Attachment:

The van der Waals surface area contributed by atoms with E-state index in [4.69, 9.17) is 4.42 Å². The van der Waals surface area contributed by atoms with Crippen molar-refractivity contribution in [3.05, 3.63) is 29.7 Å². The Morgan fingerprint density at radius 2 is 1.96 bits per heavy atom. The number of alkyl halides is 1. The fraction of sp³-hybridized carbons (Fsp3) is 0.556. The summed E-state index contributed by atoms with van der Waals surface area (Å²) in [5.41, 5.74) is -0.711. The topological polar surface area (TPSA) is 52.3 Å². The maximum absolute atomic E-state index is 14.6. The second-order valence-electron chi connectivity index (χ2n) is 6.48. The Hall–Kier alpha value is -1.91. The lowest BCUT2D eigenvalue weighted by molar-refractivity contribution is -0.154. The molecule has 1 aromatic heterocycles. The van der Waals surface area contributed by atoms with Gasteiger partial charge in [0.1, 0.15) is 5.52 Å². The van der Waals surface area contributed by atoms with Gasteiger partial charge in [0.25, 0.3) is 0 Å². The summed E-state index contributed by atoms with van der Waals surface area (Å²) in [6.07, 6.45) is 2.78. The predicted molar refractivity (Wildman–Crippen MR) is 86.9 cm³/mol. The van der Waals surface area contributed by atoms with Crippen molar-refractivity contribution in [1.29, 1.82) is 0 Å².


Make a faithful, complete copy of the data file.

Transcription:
The van der Waals surface area contributed by atoms with E-state index in [4.69, 9.17) is 4.42 Å². The van der Waals surface area contributed by atoms with Crippen molar-refractivity contribution in [3.05, 3.63) is 29.7 Å². The Morgan fingerprint density at radius 2 is 1.96 bits per heavy atom. The number of alkyl halides is 1. The fraction of sp³-hybridized carbons (Fsp3) is 0.556. The summed E-state index contributed by atoms with van der Waals surface area (Å²) in [5.41, 5.74) is -0.711. The topological polar surface area (TPSA) is 52.3 Å². The maximum absolute atomic E-state index is 14.6. The second-order valence-electron chi connectivity index (χ2n) is 6.48. The Hall–Kier alpha value is -1.91. The lowest BCUT2D eigenvalue weighted by molar-refractivity contribution is -0.154. The molecule has 1 aromatic heterocycles. The van der Waals surface area contributed by atoms with Gasteiger partial charge in [0.1, 0.15) is 5.52 Å². The van der Waals surface area contributed by atoms with Gasteiger partial charge in [0.25, 0.3) is 0 Å². The summed E-state index contributed by atoms with van der Waals surface area (Å²) in [6.07, 6.45) is 2.78. The predicted molar refractivity (Wildman–Crippen MR) is 86.9 cm³/mol. The van der Waals surface area contributed by atoms with Crippen molar-refractivity contribution in [1.29, 1.82) is 0 Å².